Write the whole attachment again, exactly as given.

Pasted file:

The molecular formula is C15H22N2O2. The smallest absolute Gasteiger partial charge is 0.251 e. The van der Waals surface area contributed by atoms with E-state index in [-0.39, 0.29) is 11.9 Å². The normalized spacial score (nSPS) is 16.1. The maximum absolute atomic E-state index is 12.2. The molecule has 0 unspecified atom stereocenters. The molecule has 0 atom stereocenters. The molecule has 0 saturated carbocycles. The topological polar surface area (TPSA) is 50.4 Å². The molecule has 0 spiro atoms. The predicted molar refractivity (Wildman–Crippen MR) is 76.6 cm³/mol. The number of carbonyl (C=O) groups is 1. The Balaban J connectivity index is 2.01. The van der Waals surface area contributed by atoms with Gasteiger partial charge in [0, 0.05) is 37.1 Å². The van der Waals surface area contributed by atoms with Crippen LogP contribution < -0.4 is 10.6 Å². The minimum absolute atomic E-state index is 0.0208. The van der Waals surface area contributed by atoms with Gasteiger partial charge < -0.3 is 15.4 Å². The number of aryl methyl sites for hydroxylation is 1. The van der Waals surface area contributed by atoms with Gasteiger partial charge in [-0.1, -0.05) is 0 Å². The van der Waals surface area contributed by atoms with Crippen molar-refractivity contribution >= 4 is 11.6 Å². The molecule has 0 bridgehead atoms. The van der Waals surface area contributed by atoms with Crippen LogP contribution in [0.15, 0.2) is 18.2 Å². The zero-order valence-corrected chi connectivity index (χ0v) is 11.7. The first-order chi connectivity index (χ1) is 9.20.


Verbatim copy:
The molecular formula is C15H22N2O2. The smallest absolute Gasteiger partial charge is 0.251 e. The van der Waals surface area contributed by atoms with E-state index in [-0.39, 0.29) is 11.9 Å². The normalized spacial score (nSPS) is 16.1. The maximum absolute atomic E-state index is 12.2. The molecule has 0 unspecified atom stereocenters. The molecule has 0 atom stereocenters. The molecule has 0 saturated carbocycles. The topological polar surface area (TPSA) is 50.4 Å². The molecule has 0 spiro atoms. The predicted molar refractivity (Wildman–Crippen MR) is 76.6 cm³/mol. The number of carbonyl (C=O) groups is 1. The Balaban J connectivity index is 2.01. The van der Waals surface area contributed by atoms with Gasteiger partial charge in [0, 0.05) is 37.1 Å². The van der Waals surface area contributed by atoms with Crippen LogP contribution < -0.4 is 10.6 Å². The minimum absolute atomic E-state index is 0.0208. The van der Waals surface area contributed by atoms with Gasteiger partial charge < -0.3 is 15.4 Å². The number of aryl methyl sites for hydroxylation is 1. The van der Waals surface area contributed by atoms with Gasteiger partial charge in [-0.1, -0.05) is 0 Å². The van der Waals surface area contributed by atoms with Crippen molar-refractivity contribution >= 4 is 11.6 Å². The molecule has 0 bridgehead atoms. The van der Waals surface area contributed by atoms with Crippen LogP contribution in [0.15, 0.2) is 18.2 Å². The zero-order valence-corrected chi connectivity index (χ0v) is 11.7. The first-order chi connectivity index (χ1) is 9.20.